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A war for control of forensic science

In Orange County, the fight over a DNA unit reflects a wider debate.

December 14, 2008|Jason Felch and Maura Dolan | Felch and Dolan are Times staff writers.

In June, Orange County Dist. Atty. Tony Rackauckas made a bold grab for a crown jewel of local law enforcement: the DNA unit of the sheriff's crime lab.

With the lab's director out of town and the sheriff recently deposed by corruption charges, Rackauckas submitted a brief agenda item to county supervisors two business days before their regular meeting.

"Our aim is to make significant changes in the way forensic DNA analysis is conducted," Rackauckas wrote. The D.A.'s office is "the only organization capable of harnessing the vast potential of forensic DNA technology."

The move capped a three-year tug of war for control of DNA analysis in a historically conservative county where putting criminals behind bars can bring substantial political rewards.

"I have never experienced anything like it in more than 30 years of law enforcement," recalled Sheriff Sandra Hutchens, who took over the department in the midst of the battle. "I couldn't get my brain around it, and no one I've spoken with could either."

To end the bickering, one member of the Board of Supervisors proposed putting the county's entire crime lab in the hands of an independent agency headed by a scientist. But, in the end, the board split control among the political players: the D.A., the sheriff and the county chief executive.

The power struggle in Orange County is a sign of an intensifying national debate over who should control forensic science -- a question that has taken on new importance with the explosion of genetic evidence.

More by happenstance than design, crime labs most often are run by law enforcement agencies: police and sheriffs or, in three California counties, prosecutors. Many experts say that arrangement has left the science vulnerable to undue influence and lax oversight, leading in some cases to wrongful convictions.

"Many of the forensic scandals -- cases of outright fraud or undue pressure -- are precisely the result of this institutional coziness," said UCLA law school professor Jennifer Mnookin, who calls the arrangement "incredibly dangerous."

For these reasons, a landmark report by the National Academy of Sciences, a research arm of the federal government, is expected to recommend next year that control of crime labs be given to independent scientists, according to three people who have read the confidential draft report.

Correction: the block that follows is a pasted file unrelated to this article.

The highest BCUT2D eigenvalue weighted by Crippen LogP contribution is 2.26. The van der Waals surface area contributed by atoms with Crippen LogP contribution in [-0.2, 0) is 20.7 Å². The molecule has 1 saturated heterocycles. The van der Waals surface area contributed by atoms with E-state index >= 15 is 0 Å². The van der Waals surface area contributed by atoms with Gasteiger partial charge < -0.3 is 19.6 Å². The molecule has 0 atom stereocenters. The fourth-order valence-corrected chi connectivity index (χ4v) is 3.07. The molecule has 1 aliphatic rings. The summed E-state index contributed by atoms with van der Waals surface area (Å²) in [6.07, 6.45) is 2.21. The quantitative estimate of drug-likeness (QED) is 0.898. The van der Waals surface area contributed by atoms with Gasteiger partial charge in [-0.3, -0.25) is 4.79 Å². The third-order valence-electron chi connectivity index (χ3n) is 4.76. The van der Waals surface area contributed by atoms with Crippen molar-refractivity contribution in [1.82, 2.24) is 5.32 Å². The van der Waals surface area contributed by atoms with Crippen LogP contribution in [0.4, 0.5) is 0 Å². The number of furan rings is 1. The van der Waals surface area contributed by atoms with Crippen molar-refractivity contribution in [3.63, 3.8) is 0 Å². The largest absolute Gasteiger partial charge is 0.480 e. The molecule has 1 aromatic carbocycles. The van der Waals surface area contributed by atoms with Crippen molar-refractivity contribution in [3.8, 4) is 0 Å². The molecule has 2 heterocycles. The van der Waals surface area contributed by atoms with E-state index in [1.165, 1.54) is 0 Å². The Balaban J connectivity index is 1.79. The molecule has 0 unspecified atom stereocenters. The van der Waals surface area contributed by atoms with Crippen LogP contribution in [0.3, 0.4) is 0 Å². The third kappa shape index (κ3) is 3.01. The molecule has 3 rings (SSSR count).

Rackauckas has pushed hard in the other direction. He dismissed concerns about potential conflicts of interest, saying prosecutors are uniquely qualified to ensure that evidence is handled properly and that priorities are set to prevent lab backlogs.

In the years leading to his attempted takeover of the sheriff's DNA unit, the district attorney spent hundreds of thousands of taxpayer dollars in a bid to prove his point. He essentially built his own system of DNA collection and analysis, in some cases duplicating what was being done by the sheriff's lab.

His efforts fell largely outside the regulations that govern state and national DNA systems, which were designed to prevent abuses and protect the privacy of innocent people.

Rackauckas and his admirers point to his successes, particularly in using DNA to solve property crimes such as auto theft and home burglaries. The bane of urban areas, these offenses typically result in charges 10% of the time. In a pilot project using DNA evidence in selected cases, he was able to double that rate, according to statistics he submitted to the board.

"Mr. Rackauckas is the most innovative and aggressive of D.A.s in the DNA area," said Kern County Dist. Atty. Ed Jagels, who runs his county's crime lab. "Among D.A.s, I think there's some respect for what Mr. Rackauckas has done, and a certain measure of envy."

Wrongful conviction

Some of the deepest concerns about the Orange County D.A.'s influence over forensic science come from analysts in the sheriff's DNA unit.

In interviews, several said they were shaken by a 2005 carjacking case in Buena Park.

Evidence against 20-year-old James Ochoa was conflicting: Two victims identified him as the culprit, based on a photograph police showed them. But half a dozen family members said Ochoa was home eating at the time of the crime.

Buena Park investigators hoped DNA from a baseball cap and shirt left in the stolen car would nail the case.

"If it doesn't match . . . we're not proceeding," the detective told DNA analyst Danielle Weiland, according to Weiland's deposition last January in a lawsuit by Ochoa.

Both the cap and shirt contained a mixture of DNA from multiple sources. Complex cases like this can be subject to different interpretations, experts say, requiring an experienced and impartial eye to decipher accurately.

Weiland, who had been a DNA examiner since 2001, found a distinct DNA profile from an unidentified person, but it did not belong to Ochoa. Convinced that the profile belonged to the perpetrator, she submitted it for comparison to those of known offenders in the national database system, hoping for a "match."

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